Have you ever stopped to wonder how good the dental work you've had done is? We never really have a clue. We see a diploma on the wall, know they passed some exam of some sort so they should meet a minimum standard of quality. All we really care about is that they get the job done. But when things go wrong, it can be really frustrating.
Recruiting Is Sort of The Same Way
I felt comfortable with these dentists because their peers validated them. The people who would know good and bad also said "yeah, these dudes know what they're doing".
If you go on 247 Sports and look at a random 3 star player, you may see 2 guys with an 84 rating. One has an offer from BYU, SUU and Weber.
The other has BYU, Utah State, Houston, SDSU, Fresno, Boise, Oregon State, Texas Tech and Kansas State.
The surface level rating is the same - whichever scout watch them said they were similar. But the real professionals - the coaches whose livelihood depends on the success of evaluating these players - much more heavily favored the latter. (These are made up kids, don't go trying to hunt who I had in mind.)
In our Virginia Post-game Fireside, we harped on the recruiting strategy big time. We have gone solely after the measurables (the person with a degree from a good dental school) often at the expense of the experience and evidence that other staffs (dentists) feel the same way about the player.
Not every good player comes from a major powerhouse program like a Corner Canyon or Mater Dei. There's plenty that come from smaller towns where you have to dig. And it is great to be the first offer, you get that starting point and it is valuable to the athlete that you believed in them before anybody else - but as the process goes on, is there the validation of the offer? In an age when your peers offering an athlete immediately brings attention and triggers a "hey if BYU likes them, we better take a look too to see if something is there" - it is telling that there aren't a ton of other offers coming in.
I worked to find a diamond in the rough. What I found was somebody who was truly great, and other people who know more than me validated that. I would not have gone to a random dentist because I would have no real recourse if it went poorly and I could possibly be throwing it away. By going to somebody that had cohort validation, I increased the likelihood of it being successful.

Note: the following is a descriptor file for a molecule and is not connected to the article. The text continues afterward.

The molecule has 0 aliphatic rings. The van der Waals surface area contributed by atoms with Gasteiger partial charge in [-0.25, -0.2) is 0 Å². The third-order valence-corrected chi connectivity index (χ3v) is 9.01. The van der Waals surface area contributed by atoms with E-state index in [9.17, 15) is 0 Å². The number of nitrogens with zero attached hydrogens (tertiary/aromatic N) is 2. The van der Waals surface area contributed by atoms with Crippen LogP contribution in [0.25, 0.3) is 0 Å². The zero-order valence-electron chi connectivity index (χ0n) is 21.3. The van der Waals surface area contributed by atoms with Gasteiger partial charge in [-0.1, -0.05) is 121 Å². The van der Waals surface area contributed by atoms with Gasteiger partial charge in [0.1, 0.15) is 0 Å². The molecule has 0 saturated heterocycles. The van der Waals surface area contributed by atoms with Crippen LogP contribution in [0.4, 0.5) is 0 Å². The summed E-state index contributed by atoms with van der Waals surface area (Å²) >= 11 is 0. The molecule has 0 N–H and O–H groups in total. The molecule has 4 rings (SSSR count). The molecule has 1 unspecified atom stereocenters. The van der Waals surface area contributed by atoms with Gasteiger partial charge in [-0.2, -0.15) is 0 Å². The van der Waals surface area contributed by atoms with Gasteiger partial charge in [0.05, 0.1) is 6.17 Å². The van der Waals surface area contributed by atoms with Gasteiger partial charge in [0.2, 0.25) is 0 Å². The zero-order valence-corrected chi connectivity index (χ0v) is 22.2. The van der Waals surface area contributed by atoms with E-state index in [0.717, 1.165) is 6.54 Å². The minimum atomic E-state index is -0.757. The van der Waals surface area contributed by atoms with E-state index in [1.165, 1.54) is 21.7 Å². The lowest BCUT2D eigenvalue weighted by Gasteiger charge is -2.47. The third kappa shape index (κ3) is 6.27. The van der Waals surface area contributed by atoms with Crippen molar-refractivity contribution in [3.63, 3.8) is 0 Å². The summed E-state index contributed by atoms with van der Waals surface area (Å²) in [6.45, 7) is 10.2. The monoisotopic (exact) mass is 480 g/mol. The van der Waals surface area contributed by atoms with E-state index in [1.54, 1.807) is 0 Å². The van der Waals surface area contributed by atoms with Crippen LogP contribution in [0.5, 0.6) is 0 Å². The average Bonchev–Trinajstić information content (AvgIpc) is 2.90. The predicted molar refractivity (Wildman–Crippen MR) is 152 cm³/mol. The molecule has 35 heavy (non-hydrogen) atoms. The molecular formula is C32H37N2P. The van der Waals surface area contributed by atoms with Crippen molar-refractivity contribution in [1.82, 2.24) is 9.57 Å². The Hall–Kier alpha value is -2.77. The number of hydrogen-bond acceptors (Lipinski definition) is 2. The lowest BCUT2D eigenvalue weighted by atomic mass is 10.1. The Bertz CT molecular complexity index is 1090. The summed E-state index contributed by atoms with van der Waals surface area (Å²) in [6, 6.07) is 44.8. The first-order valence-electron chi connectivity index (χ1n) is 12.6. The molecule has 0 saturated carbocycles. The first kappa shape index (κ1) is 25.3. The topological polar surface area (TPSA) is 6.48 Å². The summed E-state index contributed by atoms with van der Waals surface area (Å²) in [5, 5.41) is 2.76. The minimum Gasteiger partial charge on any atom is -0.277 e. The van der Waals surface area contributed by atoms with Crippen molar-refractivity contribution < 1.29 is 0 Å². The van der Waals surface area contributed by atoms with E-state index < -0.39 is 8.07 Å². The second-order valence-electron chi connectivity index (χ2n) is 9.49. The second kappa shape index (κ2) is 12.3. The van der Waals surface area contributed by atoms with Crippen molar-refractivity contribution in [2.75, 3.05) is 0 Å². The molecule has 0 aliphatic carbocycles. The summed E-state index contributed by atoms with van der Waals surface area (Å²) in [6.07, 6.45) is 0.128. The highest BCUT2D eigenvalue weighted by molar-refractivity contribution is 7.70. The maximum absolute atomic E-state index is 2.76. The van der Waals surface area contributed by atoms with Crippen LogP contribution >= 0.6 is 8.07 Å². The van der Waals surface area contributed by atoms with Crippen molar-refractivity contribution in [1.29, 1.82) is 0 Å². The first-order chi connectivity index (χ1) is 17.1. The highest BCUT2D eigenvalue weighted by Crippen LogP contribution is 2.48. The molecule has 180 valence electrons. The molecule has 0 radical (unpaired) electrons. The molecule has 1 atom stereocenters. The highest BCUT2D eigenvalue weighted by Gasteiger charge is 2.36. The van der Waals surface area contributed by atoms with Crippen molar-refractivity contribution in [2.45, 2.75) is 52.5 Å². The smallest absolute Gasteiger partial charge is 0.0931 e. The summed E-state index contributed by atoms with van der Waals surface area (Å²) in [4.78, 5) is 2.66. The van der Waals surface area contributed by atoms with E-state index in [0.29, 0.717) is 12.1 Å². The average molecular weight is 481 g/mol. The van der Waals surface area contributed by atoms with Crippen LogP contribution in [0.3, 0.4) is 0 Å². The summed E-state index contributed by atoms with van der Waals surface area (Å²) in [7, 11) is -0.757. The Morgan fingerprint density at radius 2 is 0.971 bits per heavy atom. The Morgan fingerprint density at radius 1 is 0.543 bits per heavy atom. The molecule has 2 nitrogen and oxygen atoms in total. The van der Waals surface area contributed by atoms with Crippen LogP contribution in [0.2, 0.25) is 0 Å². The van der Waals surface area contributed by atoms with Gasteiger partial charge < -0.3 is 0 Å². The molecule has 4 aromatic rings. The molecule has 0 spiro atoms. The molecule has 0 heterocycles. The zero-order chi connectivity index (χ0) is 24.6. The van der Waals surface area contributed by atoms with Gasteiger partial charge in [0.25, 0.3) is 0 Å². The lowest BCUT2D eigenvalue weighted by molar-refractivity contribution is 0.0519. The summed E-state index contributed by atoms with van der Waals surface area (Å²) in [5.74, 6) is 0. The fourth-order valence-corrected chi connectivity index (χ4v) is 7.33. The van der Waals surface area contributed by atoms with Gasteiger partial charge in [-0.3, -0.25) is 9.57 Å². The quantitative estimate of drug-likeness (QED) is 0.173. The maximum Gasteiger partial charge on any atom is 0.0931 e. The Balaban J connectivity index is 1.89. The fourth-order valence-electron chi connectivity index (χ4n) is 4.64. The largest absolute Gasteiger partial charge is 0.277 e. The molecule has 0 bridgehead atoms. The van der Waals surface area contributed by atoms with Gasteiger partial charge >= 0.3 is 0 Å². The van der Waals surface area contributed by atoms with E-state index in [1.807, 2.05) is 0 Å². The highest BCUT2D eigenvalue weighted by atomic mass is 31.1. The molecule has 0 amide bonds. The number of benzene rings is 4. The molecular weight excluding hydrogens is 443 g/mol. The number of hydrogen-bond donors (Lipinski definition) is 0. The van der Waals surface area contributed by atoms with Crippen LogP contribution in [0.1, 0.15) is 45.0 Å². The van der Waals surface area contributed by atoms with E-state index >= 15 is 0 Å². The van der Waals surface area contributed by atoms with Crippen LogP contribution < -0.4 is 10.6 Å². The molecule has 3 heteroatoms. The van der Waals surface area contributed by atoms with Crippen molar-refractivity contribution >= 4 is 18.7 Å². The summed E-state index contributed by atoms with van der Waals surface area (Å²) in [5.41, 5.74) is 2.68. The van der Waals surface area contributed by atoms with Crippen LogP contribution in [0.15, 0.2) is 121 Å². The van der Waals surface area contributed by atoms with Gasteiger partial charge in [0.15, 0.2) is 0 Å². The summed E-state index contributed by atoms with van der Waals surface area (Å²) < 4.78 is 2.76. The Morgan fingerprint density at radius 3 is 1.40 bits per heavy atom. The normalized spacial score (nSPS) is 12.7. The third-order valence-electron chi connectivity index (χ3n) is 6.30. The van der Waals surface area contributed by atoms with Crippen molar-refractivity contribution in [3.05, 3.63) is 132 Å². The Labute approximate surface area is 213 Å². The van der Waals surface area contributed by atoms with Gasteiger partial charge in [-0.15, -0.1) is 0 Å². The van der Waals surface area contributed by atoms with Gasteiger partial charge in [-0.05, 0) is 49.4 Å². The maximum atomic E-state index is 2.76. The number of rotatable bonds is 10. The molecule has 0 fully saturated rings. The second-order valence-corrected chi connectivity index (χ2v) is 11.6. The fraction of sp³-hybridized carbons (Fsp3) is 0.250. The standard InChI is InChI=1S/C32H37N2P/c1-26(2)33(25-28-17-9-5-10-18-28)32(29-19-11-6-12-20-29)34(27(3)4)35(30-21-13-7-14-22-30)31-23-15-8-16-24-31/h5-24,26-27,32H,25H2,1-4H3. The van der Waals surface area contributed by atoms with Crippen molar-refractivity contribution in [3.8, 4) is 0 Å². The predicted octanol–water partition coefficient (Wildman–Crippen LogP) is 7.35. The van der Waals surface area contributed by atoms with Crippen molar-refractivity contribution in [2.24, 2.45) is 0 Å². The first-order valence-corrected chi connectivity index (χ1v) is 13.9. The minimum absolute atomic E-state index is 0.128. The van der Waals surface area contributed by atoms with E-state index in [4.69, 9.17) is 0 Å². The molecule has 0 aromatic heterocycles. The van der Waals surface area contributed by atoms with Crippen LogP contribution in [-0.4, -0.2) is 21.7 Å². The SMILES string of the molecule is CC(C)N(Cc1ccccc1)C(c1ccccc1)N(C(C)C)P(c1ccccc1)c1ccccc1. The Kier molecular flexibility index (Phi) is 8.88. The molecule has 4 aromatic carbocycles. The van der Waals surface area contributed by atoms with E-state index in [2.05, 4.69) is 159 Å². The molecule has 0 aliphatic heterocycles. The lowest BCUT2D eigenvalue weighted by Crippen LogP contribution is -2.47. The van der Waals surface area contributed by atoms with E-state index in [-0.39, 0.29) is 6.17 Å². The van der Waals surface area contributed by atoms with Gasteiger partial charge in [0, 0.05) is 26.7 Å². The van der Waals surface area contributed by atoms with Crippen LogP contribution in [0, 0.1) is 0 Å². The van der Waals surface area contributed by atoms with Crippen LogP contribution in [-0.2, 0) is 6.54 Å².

And recruiting is the same way. You can find the diamond in the rough. But it is hard to have a good batting average when all your eggs are in the "they have a degree but no validated experience" basket. It's why camps are so important on the recruiting trail - if a kid plays against weaker competition, you want to see it in person. You want it verified.
To Be Great, You Need Measurables and Experience
Jeff pointed out in that Virginia game that at one point, Ben Bywater was the only defender on the field that had an FBS offer to somewhere besides BYU. In a Big 12 world, that can't happen. We can't rely solely on the projects - our horses need to be thoroughbreds from a good line with a validated pedigree. Players with good measurables AND good football skills are much better than players with just measurables that will take 3 years to develop.
We do this all the time without thinking about it - you go to a restaurant you want reviews from Yelp or Google. If you are in the software space like me, I look at a GitHub portfolio and there's major bonus points if they work on a project collaborating with other people. If you're an artist you have a site with your work and people can instantly tell good or bad and that matters more than your degree.
The proof is always in the pudding. And maybe we should buy more pudding instead of stocking up on all of the ingredients we will have to mix together later and hope we got the recipe right.